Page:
Smoking: The Facts
Smoking: The Facts
Want to quit smoking? Want to know how an addiction to nicotine effects you? Want to know more about smoking and health? Watch and learn...
Step 1: What's in a cigarette
A cigarette is made up of 3 parts.
A light weight paper holds the cigarette together, this can vary in porosity and is often bleached with chlorine.
The filter is made of cellulose acetate, its purpose is to trap some of the tar and smoke as it is drawn through, it also serves to cool the smoke making it easier to inhale.
Up to 600 different additives may be used in any cigarette. When smoked the combined ingredients release 4,000 chemical compounds, including ammonia, cyanide, carbon monoxide, cadmium, formaldehyde, benzene, arsenic, tar and nicotine.
Step 2: Why is smoking addictive
Nicotine is the addictive ingredient in cigarettes. From inhalation it's quickly drawn into the blood stream, reaching the brain in under 10 seconds to create a physiological reaction. With regular use the body adapts to the increased stimulation, one way it does this is to grow more receptors in the brain. However, the effect of a cigarette dissipates in a matter of minutes, urging the smoker to light up another cigarette to get the same reward feelings and stave off any withdrawal symptoms.
One to the overwhelming arguments of nicotine's addictiveness is the extremely poor success rates of smokers who try to quit.
Step 3: What are the immediate effects
Just one cigarette immediately increases blood pressure and heart rate. The brain and nervous system is stimulated, paradoxicly making the smoker feel both relaxed yet with increased concentration, this gives the smoker their 'high'. The increase of chemicals in the body can cause new smokers to feel dizzy and sick.
Step 4: What are the long term effects
If you are a smoker it's worth knowing the staggering negative effects smoking has on the body.
Hydrogen cyanide and other toxic chemicals damage the lining of the lungs and bronchial tubes, destroying protective structures and leaving the lungs open to infection. Smokers tend to have persistent coughs, as well as being more susceptible to colds and illness. Smokers are 10 times as likely to get lung cancer and emphysema as non-smokers.
The effect of smoking on the heart is devastating. The poisoning effect of carbon monoxide weakens the heart leading to poor circulation. The reduced blood flow can result amputation of fingers and toes, lead to male impotence and more severely, stokes. The formation of fatty deposits causes a rise in blood pressure which in turn increases the risk of heart attacks.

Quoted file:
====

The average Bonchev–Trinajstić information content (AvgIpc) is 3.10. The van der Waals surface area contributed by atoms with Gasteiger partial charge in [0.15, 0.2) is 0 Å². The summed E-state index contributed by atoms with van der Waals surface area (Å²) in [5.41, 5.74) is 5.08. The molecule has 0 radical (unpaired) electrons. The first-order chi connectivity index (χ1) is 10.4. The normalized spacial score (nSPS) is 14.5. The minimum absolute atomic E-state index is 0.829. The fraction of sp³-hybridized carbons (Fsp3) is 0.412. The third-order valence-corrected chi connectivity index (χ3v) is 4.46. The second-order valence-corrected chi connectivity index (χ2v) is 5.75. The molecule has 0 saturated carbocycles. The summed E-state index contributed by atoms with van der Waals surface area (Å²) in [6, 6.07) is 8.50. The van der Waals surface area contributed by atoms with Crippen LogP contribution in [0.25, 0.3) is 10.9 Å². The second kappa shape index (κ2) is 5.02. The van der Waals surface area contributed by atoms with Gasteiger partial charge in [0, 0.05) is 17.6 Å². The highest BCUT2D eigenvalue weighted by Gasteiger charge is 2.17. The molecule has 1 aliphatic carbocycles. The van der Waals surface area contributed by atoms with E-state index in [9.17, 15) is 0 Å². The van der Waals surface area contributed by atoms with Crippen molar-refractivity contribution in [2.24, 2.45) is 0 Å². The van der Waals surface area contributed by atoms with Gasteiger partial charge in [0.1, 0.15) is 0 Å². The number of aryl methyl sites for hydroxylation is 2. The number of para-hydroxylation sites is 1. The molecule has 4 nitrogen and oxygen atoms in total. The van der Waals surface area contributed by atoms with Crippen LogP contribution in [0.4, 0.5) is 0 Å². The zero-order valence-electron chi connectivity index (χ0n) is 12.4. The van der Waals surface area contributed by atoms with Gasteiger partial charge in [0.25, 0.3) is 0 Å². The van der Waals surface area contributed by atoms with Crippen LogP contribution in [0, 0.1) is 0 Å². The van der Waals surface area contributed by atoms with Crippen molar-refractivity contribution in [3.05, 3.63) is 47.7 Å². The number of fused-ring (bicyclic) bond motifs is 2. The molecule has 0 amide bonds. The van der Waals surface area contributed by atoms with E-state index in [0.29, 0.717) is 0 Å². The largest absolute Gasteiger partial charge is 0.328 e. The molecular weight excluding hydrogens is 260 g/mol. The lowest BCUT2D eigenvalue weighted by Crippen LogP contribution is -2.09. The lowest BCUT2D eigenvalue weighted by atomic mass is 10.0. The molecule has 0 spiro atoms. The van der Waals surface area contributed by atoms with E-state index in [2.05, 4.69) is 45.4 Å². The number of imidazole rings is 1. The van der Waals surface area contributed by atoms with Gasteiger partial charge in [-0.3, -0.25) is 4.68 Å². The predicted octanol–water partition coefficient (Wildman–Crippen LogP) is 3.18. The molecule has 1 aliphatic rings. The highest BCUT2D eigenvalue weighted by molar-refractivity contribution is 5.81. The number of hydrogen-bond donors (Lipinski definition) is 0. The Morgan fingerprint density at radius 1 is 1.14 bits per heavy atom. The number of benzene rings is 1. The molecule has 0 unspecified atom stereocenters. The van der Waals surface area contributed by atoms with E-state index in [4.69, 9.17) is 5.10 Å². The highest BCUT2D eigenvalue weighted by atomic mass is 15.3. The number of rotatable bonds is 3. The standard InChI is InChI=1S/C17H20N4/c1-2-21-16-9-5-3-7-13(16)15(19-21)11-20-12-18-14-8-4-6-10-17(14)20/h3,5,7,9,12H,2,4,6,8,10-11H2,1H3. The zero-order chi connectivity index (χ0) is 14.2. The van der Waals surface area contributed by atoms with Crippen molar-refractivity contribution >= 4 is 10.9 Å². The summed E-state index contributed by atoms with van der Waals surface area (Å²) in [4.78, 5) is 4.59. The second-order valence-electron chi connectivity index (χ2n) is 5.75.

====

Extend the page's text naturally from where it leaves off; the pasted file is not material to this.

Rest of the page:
Smoking damages the esophagus and generates more stomach acid, which in turn leads to heartburn and ulcers of the digestive system. It dramatically increases the risk of cancer throughout the body.
Tobacco smoke can cause gum disease, tooth decay and bad breath while teeth become stained and yellow. Mouth cancer is also a possibility.
Smoking prematurely ages skin; gives it a greyish appearance and prone to more wrinkles. Psoriases, which is a chronic skin disease is 3 times more likely to develop if you smoke. Hair becomes weaker, eyes duller and over time fingers become discoloured.
Step 5: Passive smoking
Scientific research has shown that non-smokers exposed to passive smoke face a 25% increase risk in heart disease and lung cancer, and a 50-60% increased risk of coronary heart disease.
Passive smoking is particularly harmful to children, and could lead to bronchitis, pneumonia, coughing and wheezing, asthma attacks, middle ear disease and cot death.
Step 6: Quitting
As soon as you stop smoking your body begins to repair itself.
Within just 20 min your blood pressure and heart rate will have returned to normal.
In one day your circulation would have improved, the carbon monoxide will have left your body and your risk of a heart attack will have fallen,
By 6 months your lung function will have increased, y